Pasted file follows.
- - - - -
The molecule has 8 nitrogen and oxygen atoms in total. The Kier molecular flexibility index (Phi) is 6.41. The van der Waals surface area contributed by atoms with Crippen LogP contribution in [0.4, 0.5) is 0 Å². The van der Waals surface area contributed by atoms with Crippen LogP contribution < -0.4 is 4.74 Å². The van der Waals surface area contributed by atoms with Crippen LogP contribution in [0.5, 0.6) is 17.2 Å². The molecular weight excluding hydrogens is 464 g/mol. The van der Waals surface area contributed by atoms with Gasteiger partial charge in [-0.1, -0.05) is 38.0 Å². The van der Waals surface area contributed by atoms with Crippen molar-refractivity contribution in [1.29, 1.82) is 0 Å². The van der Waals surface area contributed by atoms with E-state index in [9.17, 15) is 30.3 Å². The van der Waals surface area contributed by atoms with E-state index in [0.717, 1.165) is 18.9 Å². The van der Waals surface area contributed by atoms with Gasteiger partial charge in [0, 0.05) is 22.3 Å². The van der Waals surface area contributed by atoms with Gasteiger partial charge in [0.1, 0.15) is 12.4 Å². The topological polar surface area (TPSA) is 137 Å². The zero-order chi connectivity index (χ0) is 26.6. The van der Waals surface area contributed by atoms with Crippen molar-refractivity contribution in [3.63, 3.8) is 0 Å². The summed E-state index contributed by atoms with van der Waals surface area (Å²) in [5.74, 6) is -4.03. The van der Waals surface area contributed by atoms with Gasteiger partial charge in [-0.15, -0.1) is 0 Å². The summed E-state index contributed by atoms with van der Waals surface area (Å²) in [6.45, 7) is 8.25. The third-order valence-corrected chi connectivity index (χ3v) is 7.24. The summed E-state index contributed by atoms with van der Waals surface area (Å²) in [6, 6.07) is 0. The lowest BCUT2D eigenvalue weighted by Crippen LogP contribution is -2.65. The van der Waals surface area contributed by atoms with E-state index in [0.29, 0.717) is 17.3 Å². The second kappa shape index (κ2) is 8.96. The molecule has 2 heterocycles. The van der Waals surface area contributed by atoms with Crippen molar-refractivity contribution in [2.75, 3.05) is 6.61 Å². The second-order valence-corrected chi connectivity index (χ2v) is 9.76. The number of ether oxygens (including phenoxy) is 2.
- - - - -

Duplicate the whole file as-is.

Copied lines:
The molecule has 8 nitrogen and oxygen atoms in total. The Kier molecular flexibility index (Phi) is 6.41. The van der Waals surface area contributed by atoms with Crippen LogP contribution in [0.4, 0.5) is 0 Å². The van der Waals surface area contributed by atoms with Crippen LogP contribution < -0.4 is 4.74 Å². The van der Waals surface area contributed by atoms with Crippen LogP contribution in [0.5, 0.6) is 17.2 Å². The molecular weight excluding hydrogens is 464 g/mol. The van der Waals surface area contributed by atoms with Gasteiger partial charge in [-0.1, -0.05) is 38.0 Å². The van der Waals surface area contributed by atoms with Crippen molar-refractivity contribution in [1.29, 1.82) is 0 Å². The van der Waals surface area contributed by atoms with E-state index in [9.17, 15) is 30.3 Å². The van der Waals surface area contributed by atoms with E-state index in [0.717, 1.165) is 18.9 Å². The van der Waals surface area contributed by atoms with Gasteiger partial charge in [0, 0.05) is 22.3 Å². The van der Waals surface area contributed by atoms with Gasteiger partial charge in [0.1, 0.15) is 12.4 Å². The topological polar surface area (TPSA) is 137 Å². The zero-order chi connectivity index (χ0) is 26.6. The van der Waals surface area contributed by atoms with Crippen molar-refractivity contribution in [3.63, 3.8) is 0 Å². The summed E-state index contributed by atoms with van der Waals surface area (Å²) in [5.74, 6) is -4.03. The van der Waals surface area contributed by atoms with Gasteiger partial charge in [-0.15, -0.1) is 0 Å². The summed E-state index contributed by atoms with van der Waals surface area (Å²) in [6.45, 7) is 8.25. The third-order valence-corrected chi connectivity index (χ3v) is 7.24. The summed E-state index contributed by atoms with van der Waals surface area (Å²) in [6, 6.07) is 0. The lowest BCUT2D eigenvalue weighted by Crippen LogP contribution is -2.65. The van der Waals surface area contributed by atoms with E-state index in [0.29, 0.717) is 17.3 Å². The second kappa shape index (κ2) is 8.96. The molecule has 2 heterocycles. The van der Waals surface area contributed by atoms with Crippen molar-refractivity contribution in [2.75, 3.05) is 6.61 Å². The second-order valence-corrected chi connectivity index (χ2v) is 9.76. The number of ether oxygens (including phenoxy) is 2.